Majestic Downfall’s mournful, dark doom cascades, punishes on excellent new ‘…When Dead’

Majestic DownfallThere are many benefits to indulging in doom. First, it’s one of the finest forms of heavy metal, and considering the roots of the stuff, the actual seeds that got everything started. Second, it’s the one sub-genre of metal that truly understands your darkest, most deep-rooted sorrows and frustrations and actually spreads them out in front of you to confront. That’s a good thing, by the way.

Registering on the darker spectrum of doom come Mexican maulers Majestic Downfall, a band that’s gotten a hell of a lot done considering they won’t even reach their 10th anniversary until next year. Taking on their death-informed, black metal-tinged doom is akin to seeing everything that’s ever upset you or haunted you spilled into music form. They don’t fear putting forth everything that gets in the way of their happiness, and over four full-length efforts now, they managed to get a stranglehold on presenting the stuff and dragging you deep down below with them. Their latest opus, “…When Dead,” is more of the good stuff, with dark, treacherous epics built into the framework and a presentation that will bring out of you the mournful, sorrowful things you often choose to keep bottled.

ASH128CD_SOFTPACK.inddMajestic Downfall is the brainchild of Jacobo Córdova, who you likely know well as guitarist Mr. Jacko from Zombiefication and who has poured himself into all four of this band’s record with vocals, bass, keyboards, guitars, drums, compositions, concepts, you name it. However, when the band plays live, they expand to a larger set. Ever since their debut in 2006, Majestic Downfall have been making gut-wrenching, heavy doom that gets inside you and infects. After a demo and split, the band released their first full-length “Temple of Guilt” in 2009, pretty much following an every-two-years release pattern with “The Blood Dance” arriving in 2011, and “Three” surfacing in 2013. Now, two years later, we get “…When Dead,” itself a cataclysmic, emotionally powerful record that requires your patience for its 53 minutes but rewards you with a damn well-played, nicely executed record that seems to be flying under the radar this year when it comes to doom releases.

The record begins with the instrumental title cut, a song that chugs but also feels drizzling, with dark melodies arriving and textured guitars setting the scene and leading you into gargantuan 16:01-long “Escape My Thought.” The track starts smashing from the start, with punishing guitar work, gruff growls taunting you, and lurching playing ensuring you’re dragged along with them, whether you accept the journey or not. Deep gurgling howls are emitted, as the song appears to hit its emotional apex, and as things begin to slither again, the tones get even murkier. Some quiet arrives, allowing a brief reprieve, and then everything bursts anew, even speeding up a bit, with the final vocals and guitar playing smearing the heart. “The Brick, the Concrete” starts its 11:43 run muddy and crushing, with the hammer being laid down with severe force before returning to swampy crawling again. From there, the pace goes back and forth from violent to drubbing, giving you time to breath before launching into another assault, and by the time Córdova howls, “My life in pieces!” you’ll be wondering if you have a few more cracks than you first realized. Heavy stuff.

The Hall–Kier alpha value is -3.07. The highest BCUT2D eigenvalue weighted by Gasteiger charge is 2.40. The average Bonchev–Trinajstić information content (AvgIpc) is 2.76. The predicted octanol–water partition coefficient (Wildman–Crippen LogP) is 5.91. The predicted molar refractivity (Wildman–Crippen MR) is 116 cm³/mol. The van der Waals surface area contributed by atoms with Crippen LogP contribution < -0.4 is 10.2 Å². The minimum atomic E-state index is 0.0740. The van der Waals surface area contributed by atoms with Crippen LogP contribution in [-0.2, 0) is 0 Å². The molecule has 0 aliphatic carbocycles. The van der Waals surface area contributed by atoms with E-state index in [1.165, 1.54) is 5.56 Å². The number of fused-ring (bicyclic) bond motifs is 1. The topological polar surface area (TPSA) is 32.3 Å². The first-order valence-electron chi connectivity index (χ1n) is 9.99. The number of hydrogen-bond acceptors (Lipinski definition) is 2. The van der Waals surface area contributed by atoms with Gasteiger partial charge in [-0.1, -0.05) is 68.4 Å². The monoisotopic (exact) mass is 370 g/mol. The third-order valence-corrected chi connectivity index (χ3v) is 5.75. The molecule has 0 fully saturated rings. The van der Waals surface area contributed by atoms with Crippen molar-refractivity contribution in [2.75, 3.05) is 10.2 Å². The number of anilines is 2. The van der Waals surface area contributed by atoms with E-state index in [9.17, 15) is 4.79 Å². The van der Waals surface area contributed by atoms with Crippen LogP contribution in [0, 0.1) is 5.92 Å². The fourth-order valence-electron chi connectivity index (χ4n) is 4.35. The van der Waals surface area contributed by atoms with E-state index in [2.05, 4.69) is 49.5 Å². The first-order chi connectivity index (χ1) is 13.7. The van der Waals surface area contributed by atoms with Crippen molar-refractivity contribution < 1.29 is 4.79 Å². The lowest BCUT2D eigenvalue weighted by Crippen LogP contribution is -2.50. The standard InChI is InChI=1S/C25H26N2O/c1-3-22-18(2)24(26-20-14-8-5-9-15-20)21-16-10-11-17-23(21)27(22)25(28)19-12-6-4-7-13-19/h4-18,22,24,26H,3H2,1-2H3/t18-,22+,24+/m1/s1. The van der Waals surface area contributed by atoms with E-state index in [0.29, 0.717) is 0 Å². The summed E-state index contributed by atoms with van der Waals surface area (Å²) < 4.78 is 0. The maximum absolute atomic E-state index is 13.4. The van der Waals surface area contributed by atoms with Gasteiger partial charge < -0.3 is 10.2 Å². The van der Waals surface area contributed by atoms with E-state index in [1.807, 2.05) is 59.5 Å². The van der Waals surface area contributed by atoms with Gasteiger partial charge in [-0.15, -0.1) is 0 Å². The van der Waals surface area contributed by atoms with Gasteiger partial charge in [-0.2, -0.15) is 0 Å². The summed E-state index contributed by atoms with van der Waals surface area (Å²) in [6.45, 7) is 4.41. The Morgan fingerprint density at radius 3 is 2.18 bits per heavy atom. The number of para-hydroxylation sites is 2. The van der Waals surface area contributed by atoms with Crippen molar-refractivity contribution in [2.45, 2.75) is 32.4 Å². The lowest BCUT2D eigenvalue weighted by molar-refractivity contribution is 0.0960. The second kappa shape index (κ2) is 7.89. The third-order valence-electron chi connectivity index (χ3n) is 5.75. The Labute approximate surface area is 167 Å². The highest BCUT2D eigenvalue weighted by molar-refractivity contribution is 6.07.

“Doors” has a different feel at the start, leaning a little into deathrock with its liquefied guitars, moody melodies, and hushed singing. The track then hits heavy waters, with the devastation injected into the mix and weird, swirling parts keeping your head spinning. The song then takes on some post-punk bends, with whispers wafting in, before everything goes into total mourning. The band mashes you, making you feel every blow, before the final moments return to guttural savagery. Closer “The Rain of the Dead” sends chills up your spine right away, like you’re being drenched in a late-autumn downpour with not enough layers to protect you. The vocals gurgle beneath the surface before the thing is torn apart and the band begins to thrash you as powerfully as anytime in their entire catalog. Things really turn raucous, which is surely going to sound even more impactful live, before the back end sifts back into darkness, hazy, weeping keyboards, and one final surge of decimation to put the perfect bloody end on this emotionally challenging listen.

Majestic Downfall not only have been consistent in their output, they’ve pretty much kept the dial right at psychologically agitating. “…When Dead” certainly doesn’t have even a glimmer of hope, as the worst, most desolate feelings are driven to the surface. Not every day is a good one, nor should they be, and not every emotion you feel will uplift you. Majestic Downfall known that all too well, and they have five crushing songs here to prove to you that they understand darkness as well as anyone.

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